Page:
BEYOND THE NUMBERS
House Ways and Means Chairman Dave Camp’s tax reform plan hasn’t generated a groundswell of support for comprehensive tax reform this year, but it offers two important lessons for the tax issue that Congress likely will address: the “tax extenders,” several dozen lapsed tax breaks (mostly for corporations) that Congress perennially extends. First, it embraces the principle that policymakers should pay for continuing any extenders. Second, it eliminates various inefficient tax loopholes, thereby generating significant savings that could pay for any extenders that policymakers think are worth continuing.
The tax extenders are costly — about $50 billion a year in lost federal revenue. In fact, policymakers could erase about 15-20 percent of the total expected increase in the debt as a share of the economy over the next 25 years by paying for any extenders that they continue. The Camp plan shows how it could be done.
First, the Camp plan assumes at the start that the tax extenders expire, consistent with current law and conventional budget rules. That meant it had to offset the cost of any extenders that it continued in order to meet its goal of revenue neutrality.
While we’ve explained that revenue neutrality is an inadequate goal for tax reform given the challenge of long-term deficits — and that the Camp plan likely wouldn’t even meet this inadequate goal after the first decade — the plan advances a principle that policymakers should follow: they should pay for any extenders that they continue.
Similarly, while one can question Chairman Camp’s decisions about which extenders to continue, the basic principle that lawmakers should pay for continuing any of them is sound.
Second, the Camp plan provides full legislative detail of how policymakers could pay for the tax extenders by closing loopholes (though it doesn’t earmark those revenues specifically to offsetting the extenders). The plan’s list of revenue raisers includes:
- Closing the S corporation loophole. An S corporation is a “pass-through” company, which means that it doesn’t pay corporate tax on its profits, but those profits are passed through to shareholders, who pay personal income taxes on them. Many S corporation shareholders receive both wages from the firm and a share of firm profits, but they pay payroll tax only on their wages. This gives them an incentive to underreport their income that consists of wages in order to reduce their payroll tax liability. The Camp plan would close this loophole, raising $15.3 billion over ten years.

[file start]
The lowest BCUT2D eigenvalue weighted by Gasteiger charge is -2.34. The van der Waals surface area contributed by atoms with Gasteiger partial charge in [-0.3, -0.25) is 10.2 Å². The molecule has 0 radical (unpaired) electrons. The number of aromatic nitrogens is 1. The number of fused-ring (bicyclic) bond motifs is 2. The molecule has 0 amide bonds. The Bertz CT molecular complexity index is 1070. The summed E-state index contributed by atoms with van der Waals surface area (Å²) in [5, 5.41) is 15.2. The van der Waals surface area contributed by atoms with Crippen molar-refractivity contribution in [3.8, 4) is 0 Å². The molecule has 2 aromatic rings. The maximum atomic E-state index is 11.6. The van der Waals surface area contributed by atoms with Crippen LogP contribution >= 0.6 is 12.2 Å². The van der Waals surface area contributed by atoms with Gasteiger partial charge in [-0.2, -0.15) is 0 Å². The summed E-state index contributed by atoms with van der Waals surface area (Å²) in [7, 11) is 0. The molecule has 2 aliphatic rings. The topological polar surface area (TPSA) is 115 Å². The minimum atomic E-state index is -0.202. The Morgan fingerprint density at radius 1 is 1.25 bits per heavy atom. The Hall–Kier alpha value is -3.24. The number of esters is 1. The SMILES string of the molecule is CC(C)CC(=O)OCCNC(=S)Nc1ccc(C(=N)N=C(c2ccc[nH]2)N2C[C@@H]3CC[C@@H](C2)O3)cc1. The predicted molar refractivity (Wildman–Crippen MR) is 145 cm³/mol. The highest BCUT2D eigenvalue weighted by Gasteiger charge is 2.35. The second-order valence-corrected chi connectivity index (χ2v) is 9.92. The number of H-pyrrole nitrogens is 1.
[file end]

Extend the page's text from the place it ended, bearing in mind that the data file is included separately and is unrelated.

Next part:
- Eliminating the “like-kind exchange” tax break. The sale or exchange of property for money or other property generally triggers capital gains tax, but no tax is levied on the exchange of property for what the tax code loosely defines as “like-kind” property. Any gain from a like-kind exchange is deferred from tax until the owner sells the replacement property and, if the owner passes the property to an heir instead of selling it, capital gains tax is permanently eliminated.
This tax break was apparently intended to exempt small-scale and informal barter transactions from taxation and reporting requirements. But, as the New York Times notes, “Over the years . . . the practice of exchanging one asset for another without incurring taxes spread to everyone from commercial real estate developers and art collectors to major corporations.” The Camp plan would close this loophole, raising $40.9 billion over ten years.
- Reducing tax avoidance by
lifeinsurance companies. Insurers commonly shift U.S.-earned profits to affiliated reinsurers based in Bermuda or other tax havens. The Camp plan would restrict this activity, raising about $8.7 billion over ten years.
- Restricting the generous tax treatment of corporate-owned life insurance. Businesses can generate substantial tax savings with arrangements that involve taking out insurance policies on their employees or owners. While nominally “insurance,” many of these policies are effectively investment vehicles. In a nutshell, a business buys insurance, has the insurer invest the premiums on its behalf, and then receives tax breaks on the resulting gains. Further, the company can generally deduct the cost of the premiums; some of the most aggressive uses of corporate-owned life insurance involve companies trying to maximize those deductions. The Camp plan adopts an Obama proposal to tighten the tax rules related to corporate-owned life insurance, which would raise $7.3 billion over ten years.
In saying that policymakers should pay for the extenders and showing ways to do it, the Camp plan performs a valuable service.